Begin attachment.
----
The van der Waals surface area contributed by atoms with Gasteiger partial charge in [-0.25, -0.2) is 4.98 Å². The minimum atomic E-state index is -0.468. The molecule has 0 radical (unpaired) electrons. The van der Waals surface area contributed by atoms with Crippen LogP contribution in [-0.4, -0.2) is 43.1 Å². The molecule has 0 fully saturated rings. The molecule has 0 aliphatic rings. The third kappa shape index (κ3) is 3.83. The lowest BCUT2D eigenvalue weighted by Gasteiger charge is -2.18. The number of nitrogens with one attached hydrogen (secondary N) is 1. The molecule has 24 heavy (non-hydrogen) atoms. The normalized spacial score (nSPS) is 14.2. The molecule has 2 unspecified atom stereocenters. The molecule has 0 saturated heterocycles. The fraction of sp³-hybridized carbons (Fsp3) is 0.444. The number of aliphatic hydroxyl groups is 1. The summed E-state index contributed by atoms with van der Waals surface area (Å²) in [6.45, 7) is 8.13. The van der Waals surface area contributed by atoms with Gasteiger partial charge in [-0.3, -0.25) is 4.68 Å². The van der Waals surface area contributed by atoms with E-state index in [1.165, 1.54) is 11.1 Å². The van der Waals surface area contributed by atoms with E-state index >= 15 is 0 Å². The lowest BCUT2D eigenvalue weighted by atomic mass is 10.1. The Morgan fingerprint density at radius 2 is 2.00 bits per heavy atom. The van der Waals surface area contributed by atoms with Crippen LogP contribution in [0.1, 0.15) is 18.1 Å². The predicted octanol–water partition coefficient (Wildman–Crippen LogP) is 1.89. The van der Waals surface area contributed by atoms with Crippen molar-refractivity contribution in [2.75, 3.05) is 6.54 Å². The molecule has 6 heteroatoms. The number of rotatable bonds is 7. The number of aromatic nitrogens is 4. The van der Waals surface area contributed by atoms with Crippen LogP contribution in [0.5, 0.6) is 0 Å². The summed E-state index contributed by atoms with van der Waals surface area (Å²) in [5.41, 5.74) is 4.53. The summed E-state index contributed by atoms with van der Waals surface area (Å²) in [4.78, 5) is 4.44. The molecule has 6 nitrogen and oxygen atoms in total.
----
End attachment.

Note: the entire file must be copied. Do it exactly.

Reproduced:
The van der Waals surface area contributed by atoms with Gasteiger partial charge in [-0.25, -0.2) is 4.98 Å². The minimum atomic E-state index is -0.468. The molecule has 0 radical (unpaired) electrons. The van der Waals surface area contributed by atoms with Crippen LogP contribution in [-0.4, -0.2) is 43.1 Å². The molecule has 0 fully saturated rings. The molecule has 0 aliphatic rings. The third kappa shape index (κ3) is 3.83. The lowest BCUT2D eigenvalue weighted by Gasteiger charge is -2.18. The number of nitrogens with one attached hydrogen (secondary N) is 1. The molecule has 24 heavy (non-hydrogen) atoms. The normalized spacial score (nSPS) is 14.2. The molecule has 2 unspecified atom stereocenters. The molecule has 0 saturated heterocycles. The fraction of sp³-hybridized carbons (Fsp3) is 0.444. The number of aliphatic hydroxyl groups is 1. The summed E-state index contributed by atoms with van der Waals surface area (Å²) in [6.45, 7) is 8.13. The van der Waals surface area contributed by atoms with Gasteiger partial charge in [-0.3, -0.25) is 4.68 Å². The van der Waals surface area contributed by atoms with E-state index in [1.165, 1.54) is 11.1 Å². The van der Waals surface area contributed by atoms with E-state index >= 15 is 0 Å². The lowest BCUT2D eigenvalue weighted by atomic mass is 10.1. The Morgan fingerprint density at radius 2 is 2.00 bits per heavy atom. The van der Waals surface area contributed by atoms with Crippen LogP contribution in [0.1, 0.15) is 18.1 Å². The predicted octanol–water partition coefficient (Wildman–Crippen LogP) is 1.89. The van der Waals surface area contributed by atoms with Crippen molar-refractivity contribution in [2.75, 3.05) is 6.54 Å². The molecule has 6 heteroatoms. The number of rotatable bonds is 7. The number of aromatic nitrogens is 4. The van der Waals surface area contributed by atoms with Crippen LogP contribution in [0.5, 0.6) is 0 Å². The summed E-state index contributed by atoms with van der Waals surface area (Å²) in [5.41, 5.74) is 4.53. The summed E-state index contributed by atoms with van der Waals surface area (Å²) in [4.78, 5) is 4.44. The molecule has 6 nitrogen and oxygen atoms in total.